Writing Nangak Tamboree

A writing project about place

October 2021

Read my posts here.

Here’s my Google map of places and posts.

I teach creative writing on the Bundoora campus of La Trobe University, and live nearby – within walking distance. I moved close to campus in September 2019 and walked or rode a bike to work for the next few months, along the Darebin bike path or on the roads, past the lake and remnants of bush, over the moat, and into my office. Then, of course, the pandemic hit.  For much of the time I have lived in this house, the campus has been closed, I worked from home, and Melbourne was in lockdown.

That has often meant we are allowed only a hour of exercise each day, confined to a five kilometre radius from our homes. So I have walked and jogged up and down the Darebin Creek bicycle path hundreds of times.

I don’t walk far. It’s exercise, not exploration. A pandemic is not a time to be wandering. There’s something about lockdown exercise that makes it single-minded. Perhaps it’s fear. So I stick to the concrete paths, half an hour max. People walking their dogs nod to each other, cyclists charge by, bells ringing. I notice big changes – the creek’s up, the wattle’s out, they’re mowing the long grass before summer. I admire the eucalypts, the new planting, the pockets of wallaby grass. I try to notice tiny things as well, but I’m moving too fast.

Until now.

We’re still in lockdown #6 – will be for weeks, maybe months. But I finally stepped off the bike path. I slowed down. I walked through the mud and the long grass by the creek, stopped to take photos of honeyeaters and wattle blossom, and reached out to touch the peeling bark of a River Red Gum.

And I engaged at last with a place that had been there the entire time. Nangak Tamboree is a unique bio-diverse waterway corridor which stretches from the Darebin Creek and Banyule North Grasslands, across the campus (which is in itself many hectares of landscaped grounds and outdoor sculpture garden, ringed by a moat), connecting our Wildlife Sanctuary with the Gresswell Forest Nature Reserve beyond.

I am beginning to realise the extent of the bushland and waterways spreading from the creek to the campus. I do not yet understand it. I certainly don’t know it. But I am going to try.

View across Sports Field lake towards Darebin Creek

While we are working from home, a major regeneration project is going on around our sprawling university. I’d seen the work crews and diggers, on my rare visits to the office, and stepped around them, wary of getting mud on my work shoes. Thought they were drainage works, which they are. Didn’t even glance at the signs explaining that it was part of a much more ambitious regeneration project.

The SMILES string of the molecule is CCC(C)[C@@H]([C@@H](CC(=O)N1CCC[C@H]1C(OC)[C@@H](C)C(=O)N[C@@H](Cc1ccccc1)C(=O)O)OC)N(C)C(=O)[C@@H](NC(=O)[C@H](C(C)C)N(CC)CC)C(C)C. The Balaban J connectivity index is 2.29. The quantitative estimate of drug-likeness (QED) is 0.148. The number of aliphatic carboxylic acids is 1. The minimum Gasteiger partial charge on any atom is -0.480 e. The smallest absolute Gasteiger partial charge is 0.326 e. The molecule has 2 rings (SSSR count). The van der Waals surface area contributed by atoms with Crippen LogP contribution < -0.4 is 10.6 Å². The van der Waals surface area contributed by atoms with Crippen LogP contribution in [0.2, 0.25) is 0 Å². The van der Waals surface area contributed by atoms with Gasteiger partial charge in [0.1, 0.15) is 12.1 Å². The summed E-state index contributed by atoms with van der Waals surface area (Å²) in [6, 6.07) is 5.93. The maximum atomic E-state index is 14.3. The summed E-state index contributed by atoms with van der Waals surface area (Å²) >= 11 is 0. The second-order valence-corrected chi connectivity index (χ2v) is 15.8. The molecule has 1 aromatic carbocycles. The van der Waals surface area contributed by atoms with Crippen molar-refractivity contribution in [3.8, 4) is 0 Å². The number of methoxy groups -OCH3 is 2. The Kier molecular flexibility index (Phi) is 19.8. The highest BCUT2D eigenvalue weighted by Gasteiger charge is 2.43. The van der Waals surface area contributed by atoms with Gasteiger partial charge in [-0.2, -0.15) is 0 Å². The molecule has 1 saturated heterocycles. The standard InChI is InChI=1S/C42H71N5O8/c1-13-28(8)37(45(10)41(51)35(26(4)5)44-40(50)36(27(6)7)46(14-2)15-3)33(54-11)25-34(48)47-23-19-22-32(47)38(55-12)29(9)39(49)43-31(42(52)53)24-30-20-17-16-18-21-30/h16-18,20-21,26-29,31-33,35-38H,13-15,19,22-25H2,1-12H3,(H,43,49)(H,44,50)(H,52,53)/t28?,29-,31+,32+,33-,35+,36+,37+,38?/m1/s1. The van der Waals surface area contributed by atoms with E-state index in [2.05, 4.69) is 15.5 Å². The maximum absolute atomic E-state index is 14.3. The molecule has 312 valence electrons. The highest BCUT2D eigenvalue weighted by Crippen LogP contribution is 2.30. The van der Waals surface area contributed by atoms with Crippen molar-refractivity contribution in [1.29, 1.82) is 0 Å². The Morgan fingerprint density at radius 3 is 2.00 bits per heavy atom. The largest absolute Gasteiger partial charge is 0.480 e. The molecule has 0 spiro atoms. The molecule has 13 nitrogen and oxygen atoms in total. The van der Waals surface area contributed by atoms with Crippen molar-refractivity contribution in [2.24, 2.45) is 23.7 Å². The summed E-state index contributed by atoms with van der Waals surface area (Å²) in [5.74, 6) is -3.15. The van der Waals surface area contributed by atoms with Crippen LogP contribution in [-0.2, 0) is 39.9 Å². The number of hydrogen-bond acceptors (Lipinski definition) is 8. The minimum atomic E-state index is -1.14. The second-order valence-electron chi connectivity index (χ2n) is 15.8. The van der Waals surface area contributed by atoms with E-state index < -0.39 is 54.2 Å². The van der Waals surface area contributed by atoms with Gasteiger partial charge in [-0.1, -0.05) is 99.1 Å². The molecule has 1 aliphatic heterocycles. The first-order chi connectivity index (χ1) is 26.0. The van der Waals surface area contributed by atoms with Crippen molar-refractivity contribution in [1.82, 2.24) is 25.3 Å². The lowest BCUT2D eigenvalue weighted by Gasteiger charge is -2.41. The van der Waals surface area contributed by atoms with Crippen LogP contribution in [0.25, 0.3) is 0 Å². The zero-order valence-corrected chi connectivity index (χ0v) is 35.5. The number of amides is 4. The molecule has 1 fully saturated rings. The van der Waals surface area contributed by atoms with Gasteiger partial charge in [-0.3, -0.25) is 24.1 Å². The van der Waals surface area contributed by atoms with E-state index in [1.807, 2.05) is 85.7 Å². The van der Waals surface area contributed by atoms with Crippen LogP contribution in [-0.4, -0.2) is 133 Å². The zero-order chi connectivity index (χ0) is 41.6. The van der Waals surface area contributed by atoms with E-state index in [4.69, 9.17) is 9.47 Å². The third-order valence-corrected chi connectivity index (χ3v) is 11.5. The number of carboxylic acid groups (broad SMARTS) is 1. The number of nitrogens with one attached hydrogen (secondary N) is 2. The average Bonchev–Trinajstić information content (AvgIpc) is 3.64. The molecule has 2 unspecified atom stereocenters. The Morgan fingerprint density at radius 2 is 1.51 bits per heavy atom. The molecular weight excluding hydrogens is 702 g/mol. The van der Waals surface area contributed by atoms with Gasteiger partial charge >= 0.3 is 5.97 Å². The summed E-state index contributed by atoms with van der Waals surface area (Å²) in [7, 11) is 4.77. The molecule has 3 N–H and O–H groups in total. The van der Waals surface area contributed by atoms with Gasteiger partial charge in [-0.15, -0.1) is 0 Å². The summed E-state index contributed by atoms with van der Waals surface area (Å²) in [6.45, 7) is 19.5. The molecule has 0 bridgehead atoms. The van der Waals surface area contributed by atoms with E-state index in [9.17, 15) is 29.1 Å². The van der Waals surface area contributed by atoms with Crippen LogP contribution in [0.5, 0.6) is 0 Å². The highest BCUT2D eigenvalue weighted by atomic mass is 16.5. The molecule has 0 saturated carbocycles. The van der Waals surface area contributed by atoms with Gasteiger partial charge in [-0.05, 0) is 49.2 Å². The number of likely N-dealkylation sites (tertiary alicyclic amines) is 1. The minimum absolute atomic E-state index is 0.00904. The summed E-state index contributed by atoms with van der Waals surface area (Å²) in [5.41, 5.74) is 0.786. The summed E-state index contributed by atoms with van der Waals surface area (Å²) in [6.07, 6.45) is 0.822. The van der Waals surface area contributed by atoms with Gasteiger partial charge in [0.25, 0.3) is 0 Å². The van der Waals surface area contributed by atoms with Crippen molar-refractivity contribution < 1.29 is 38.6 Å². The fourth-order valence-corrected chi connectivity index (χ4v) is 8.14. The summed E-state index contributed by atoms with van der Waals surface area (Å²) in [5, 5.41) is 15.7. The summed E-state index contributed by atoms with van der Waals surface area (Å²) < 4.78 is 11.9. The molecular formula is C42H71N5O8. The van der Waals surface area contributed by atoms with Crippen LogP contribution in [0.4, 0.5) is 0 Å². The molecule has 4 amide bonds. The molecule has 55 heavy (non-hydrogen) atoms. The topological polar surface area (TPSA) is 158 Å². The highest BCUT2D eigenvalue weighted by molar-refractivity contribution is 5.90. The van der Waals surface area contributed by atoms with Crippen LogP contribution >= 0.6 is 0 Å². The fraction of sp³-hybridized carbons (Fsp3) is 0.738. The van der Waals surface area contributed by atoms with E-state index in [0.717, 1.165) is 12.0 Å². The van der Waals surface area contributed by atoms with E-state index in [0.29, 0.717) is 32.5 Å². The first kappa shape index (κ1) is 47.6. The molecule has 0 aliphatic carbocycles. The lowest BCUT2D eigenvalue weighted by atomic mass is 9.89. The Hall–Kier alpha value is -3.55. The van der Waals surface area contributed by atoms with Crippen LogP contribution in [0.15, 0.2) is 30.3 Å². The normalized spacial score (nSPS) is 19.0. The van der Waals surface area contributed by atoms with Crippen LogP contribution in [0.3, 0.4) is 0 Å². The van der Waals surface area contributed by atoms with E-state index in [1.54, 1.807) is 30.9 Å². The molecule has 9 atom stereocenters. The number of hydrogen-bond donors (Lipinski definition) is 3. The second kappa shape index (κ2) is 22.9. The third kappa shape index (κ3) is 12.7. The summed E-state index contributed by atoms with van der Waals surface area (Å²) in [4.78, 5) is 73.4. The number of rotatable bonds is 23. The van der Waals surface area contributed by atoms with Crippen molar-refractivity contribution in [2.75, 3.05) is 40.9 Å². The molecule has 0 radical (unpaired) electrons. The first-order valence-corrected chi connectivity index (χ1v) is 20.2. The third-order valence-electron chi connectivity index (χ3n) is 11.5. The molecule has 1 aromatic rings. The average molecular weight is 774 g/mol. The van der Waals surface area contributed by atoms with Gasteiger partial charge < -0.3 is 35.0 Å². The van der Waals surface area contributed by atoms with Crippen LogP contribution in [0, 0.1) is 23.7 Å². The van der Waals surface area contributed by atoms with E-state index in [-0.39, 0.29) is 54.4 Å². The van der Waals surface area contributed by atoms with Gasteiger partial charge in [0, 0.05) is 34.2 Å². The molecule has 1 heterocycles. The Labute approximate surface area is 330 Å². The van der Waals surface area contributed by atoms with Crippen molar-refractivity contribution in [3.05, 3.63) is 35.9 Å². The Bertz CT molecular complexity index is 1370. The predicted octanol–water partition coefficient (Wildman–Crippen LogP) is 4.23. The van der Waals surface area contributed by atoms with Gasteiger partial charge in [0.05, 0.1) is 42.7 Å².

Nangak Tamboree  means respecting/sharing/looking after the waterway in the Woi-wurrung language of the Wurundjeri people, and the project is being developed and undertaken with the traditional custodians of this place. It aims to revegetate and enhance the waterway corridor and the bushland along it, including regenerating indigenous plant species and managing weed infestation through Wurundjeri Woi-wurrung cultural fire practice, and weeding and revegetating 92,000 square metres of open space with indigenous plant species.

The grasslands, bush remnants, waterways and sanctuaries are already home to a wide range of species, from rosella and kookaburra to flax lilies and blue devils, ringtail possums to tiger snakes. The Nangak Tamboree  Wildlife Sanctuary provides nesting, care and protection to protected species such as eastern grey kangaroos and echidna.

But all this wetland and grassland is edged by major roads, sports grounds, an industrial estate, university facilities and housing developments – encircled and marked by development, as my walking is bordered by lockdown laws. It is a liminal space, an ‘edgeland’, a place people pass through, watching out for snakes or swooping magpies, but in which they rarely stop. In many ways it is a large area, with many hidden pockets, but this is also an intensely local project reflecting our current COVID-constrained, neighbourhood focus.

So I hope to write it. Not all of it. But I aim to walk it, to observe and listen, to record and reflect. This is a practice-led process of urban exploration in an environment that feels at times a world away. Can walking and writing help regenerate a sense of place for the walkers, the writers, the readers?

View of the old bicycle path edged by trees

The first steps

  • Walk in place every day in October 2021
  • Regularly write and record (sounds, images, video)
  • Test out creating an Echoes soundwalk
  • Publish field notes and reflections in a walking journal online – you can read my posts here
  • Research and document details of the area, flora and fauna, and history of specific sites (eg old homestead, regeneration plots)
  • Refine the critical framework that informs the writing (in general, drawing on the wide range of scholarship in psychogeography and the growing field of walking as practice, guided by work by First Nations scholars and writers on writing country).

The next steps

After that, we’ll take it one step at a time.